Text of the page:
While Article 5 of the UN Convention on the Rights of the Child requires states to respect parents’ responsibilities to provide ‘appropriate’ direction and guidance to their children, Article 18 also proclaims that ‘the best interests of the child will be [the parents’] basic concern’. But how can this be done if, as is widely accepted, the “best interests” standard is too indeterminate safely to allow courts to substitute their assessment of children’s interests for those of a child’s parents? This reason for privatising such decisions has been reinforced by concerns over the extent of public expenditure on court involvement in and legal aid for such issues, with the possible result of withdrawal of the law from this process. This article argues that there are inherent risks in leaving the arrangements for children of separating parents entirely in the hands of the parents, and considers various ways in which such risks might be reduced.
The United Nations Convention on the Rights of the Child sets the gold standard for the rights of children and young people, placing the obligation on States parties to ensure their realisation. Since most children live in families, recognising their rights has implications for other family members, particularly their parents.
Article 5 creates a framework for balancing the rights and obligations of the parties – the child, the parents and the state – in this triangular relationship, requiring States parties to respect the right of parents to direct and guide the child in the exercise of Convention rights. Yet other Convention provisions address the parties’ roles, calling into question the need for Article 5.
This article sets the scene for those that follow in this issue, exploring what the drafters of the Convention were seeking to achieve in Article 5 and highlighting issues that proved controversial, before focussing on the work of the United Nations Committee on the Rights of the Child to drill down into its content and address its place in the Convention.
Article 5 of the United Nations Convention on the Rights of the Child (uncrc) is a pivotal children’s rights provision, which recognises the ‘responsibilities, rights and duties of parents’ to provide ‘appropriate direction and guidance’ to the child in the exercise of his/her rights, in a manner consistent with ‘the evolving capacities of the child’. Underpinning children as holders of rights, Article 5 bridges the gap between children who require parental support to exercise their rights and those who are capable of exercising them on their own behalf. There has been limited consideration of Article 5 to date and even less in specific contexts like juvenile justice. The uncrc has particular relevance to children in conflict with the law where issues of criminal responsibility, capacity and the role of parents are central. This article explores the application of Article 5 by querying the relevance of the principle of “evolving capacities” to children in conflict with the law and to the exercise of children’s rights in the criminal justice system. It considers what role, if any, ‘the responsibilities, rights and duties’ of parents have in such proceedings while addressing, more generally, whether Article 5 adds value to the child’s rights approach to youth justice.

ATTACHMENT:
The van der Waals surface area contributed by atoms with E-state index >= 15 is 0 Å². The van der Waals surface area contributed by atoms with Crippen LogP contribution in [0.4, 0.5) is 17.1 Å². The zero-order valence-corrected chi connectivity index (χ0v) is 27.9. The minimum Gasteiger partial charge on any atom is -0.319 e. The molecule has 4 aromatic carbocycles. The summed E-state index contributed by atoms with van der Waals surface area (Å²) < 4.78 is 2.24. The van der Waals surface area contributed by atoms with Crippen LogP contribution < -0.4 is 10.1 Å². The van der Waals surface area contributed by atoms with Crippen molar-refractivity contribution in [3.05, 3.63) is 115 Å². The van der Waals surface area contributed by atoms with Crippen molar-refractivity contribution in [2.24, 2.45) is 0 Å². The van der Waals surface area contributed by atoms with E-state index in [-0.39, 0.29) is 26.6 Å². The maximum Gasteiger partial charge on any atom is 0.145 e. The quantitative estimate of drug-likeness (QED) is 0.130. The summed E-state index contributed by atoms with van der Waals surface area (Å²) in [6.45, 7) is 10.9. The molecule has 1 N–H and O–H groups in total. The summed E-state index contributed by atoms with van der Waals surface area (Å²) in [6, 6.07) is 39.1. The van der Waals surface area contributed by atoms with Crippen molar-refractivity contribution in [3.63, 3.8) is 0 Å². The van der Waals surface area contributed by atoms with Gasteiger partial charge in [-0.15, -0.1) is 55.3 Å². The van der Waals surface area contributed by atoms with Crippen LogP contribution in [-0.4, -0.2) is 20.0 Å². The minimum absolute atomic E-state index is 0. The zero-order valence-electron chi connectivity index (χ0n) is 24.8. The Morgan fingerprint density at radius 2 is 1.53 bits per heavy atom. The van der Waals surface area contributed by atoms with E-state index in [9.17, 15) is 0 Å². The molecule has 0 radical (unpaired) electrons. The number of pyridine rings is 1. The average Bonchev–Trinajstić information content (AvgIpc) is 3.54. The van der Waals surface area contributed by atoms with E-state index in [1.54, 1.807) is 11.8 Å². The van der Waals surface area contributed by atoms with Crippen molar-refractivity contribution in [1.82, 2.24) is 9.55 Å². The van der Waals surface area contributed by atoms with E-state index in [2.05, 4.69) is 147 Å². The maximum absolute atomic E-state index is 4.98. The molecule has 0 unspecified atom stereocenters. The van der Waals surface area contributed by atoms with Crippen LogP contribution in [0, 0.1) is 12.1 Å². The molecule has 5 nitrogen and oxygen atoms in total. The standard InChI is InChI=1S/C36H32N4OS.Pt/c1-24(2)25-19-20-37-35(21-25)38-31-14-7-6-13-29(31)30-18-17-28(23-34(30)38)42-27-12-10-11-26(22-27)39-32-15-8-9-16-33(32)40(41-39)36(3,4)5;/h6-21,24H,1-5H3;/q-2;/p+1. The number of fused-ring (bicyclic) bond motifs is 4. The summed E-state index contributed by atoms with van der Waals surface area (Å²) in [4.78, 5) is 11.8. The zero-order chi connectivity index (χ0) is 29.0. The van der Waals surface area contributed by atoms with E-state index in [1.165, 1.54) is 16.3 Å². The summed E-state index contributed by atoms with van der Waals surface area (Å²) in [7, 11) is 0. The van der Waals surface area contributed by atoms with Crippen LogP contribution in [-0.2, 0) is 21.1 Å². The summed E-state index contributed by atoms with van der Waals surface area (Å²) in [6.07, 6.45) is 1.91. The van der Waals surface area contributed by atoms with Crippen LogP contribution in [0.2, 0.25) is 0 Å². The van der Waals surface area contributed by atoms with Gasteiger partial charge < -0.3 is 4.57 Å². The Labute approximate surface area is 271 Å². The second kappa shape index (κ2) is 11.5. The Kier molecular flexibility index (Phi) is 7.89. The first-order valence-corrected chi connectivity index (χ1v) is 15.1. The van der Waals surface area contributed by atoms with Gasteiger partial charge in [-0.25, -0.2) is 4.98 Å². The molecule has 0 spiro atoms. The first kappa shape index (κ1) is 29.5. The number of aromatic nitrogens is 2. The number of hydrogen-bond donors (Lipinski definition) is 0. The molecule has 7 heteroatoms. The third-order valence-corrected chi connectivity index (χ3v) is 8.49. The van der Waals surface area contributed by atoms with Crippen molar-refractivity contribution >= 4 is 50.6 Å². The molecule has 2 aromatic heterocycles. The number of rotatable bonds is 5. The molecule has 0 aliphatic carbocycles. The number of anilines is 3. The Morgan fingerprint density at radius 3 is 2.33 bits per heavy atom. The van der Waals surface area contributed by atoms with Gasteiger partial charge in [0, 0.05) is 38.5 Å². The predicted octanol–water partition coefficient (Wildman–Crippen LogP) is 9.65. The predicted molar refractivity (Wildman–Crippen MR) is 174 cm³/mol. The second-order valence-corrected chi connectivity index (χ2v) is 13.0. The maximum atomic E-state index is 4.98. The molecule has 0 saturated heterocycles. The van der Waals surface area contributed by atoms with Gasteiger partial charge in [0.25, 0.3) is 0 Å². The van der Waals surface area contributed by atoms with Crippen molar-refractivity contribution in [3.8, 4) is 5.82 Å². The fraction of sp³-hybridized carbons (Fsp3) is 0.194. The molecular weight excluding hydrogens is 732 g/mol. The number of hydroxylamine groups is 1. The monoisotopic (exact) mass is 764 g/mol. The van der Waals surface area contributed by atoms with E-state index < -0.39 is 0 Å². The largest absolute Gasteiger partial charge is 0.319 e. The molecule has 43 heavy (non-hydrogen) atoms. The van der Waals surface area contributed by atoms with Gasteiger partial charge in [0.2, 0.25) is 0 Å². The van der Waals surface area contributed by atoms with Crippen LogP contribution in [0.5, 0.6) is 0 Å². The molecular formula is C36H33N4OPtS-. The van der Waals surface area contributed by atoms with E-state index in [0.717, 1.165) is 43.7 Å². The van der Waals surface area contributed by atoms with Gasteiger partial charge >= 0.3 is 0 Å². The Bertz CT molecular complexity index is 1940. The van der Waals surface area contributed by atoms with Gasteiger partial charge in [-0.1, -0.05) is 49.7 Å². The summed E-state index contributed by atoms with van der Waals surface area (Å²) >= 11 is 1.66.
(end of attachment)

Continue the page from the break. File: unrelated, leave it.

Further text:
Article 5 of the UN Convention on the Rights of the Child recognises the importance of parents and wider family members in ensuring that children are given appropriate directions on their rights in the UN Convention on the Rights of the Child. This paper analyses the wording of Article 5 and four New Zealand case studies to test the possible interpretations of Article 5. The paper builds on the work of Landsdown and Kamchedzera (Landsdown, 2005; ) who have done previous comprehensive analyses of the ambit and significance of the wording in Article 5. Article 5, like all international instruments, is not designed to provide prescriptive answers to challenging problems where there is a clash of which rights should prevail for children in particular situations. The central theme of this paper is that where there is a clash of a child’s rights, the tiebreaker should be which right in the particular situation will best enhance the unique identity of a particular child. The paper draws on the work of Ronen () which argues that the purpose of a child’s rights framework is so the child can construct their individualised identity which is authentic and real for that particular child. The New Zealand case studies have been chosen to exemplify particular aspects of Article 5 and see how they are played out in particular court settings and whether the outcome enhances or inhibits the child’s opportunity to develop their unique identity.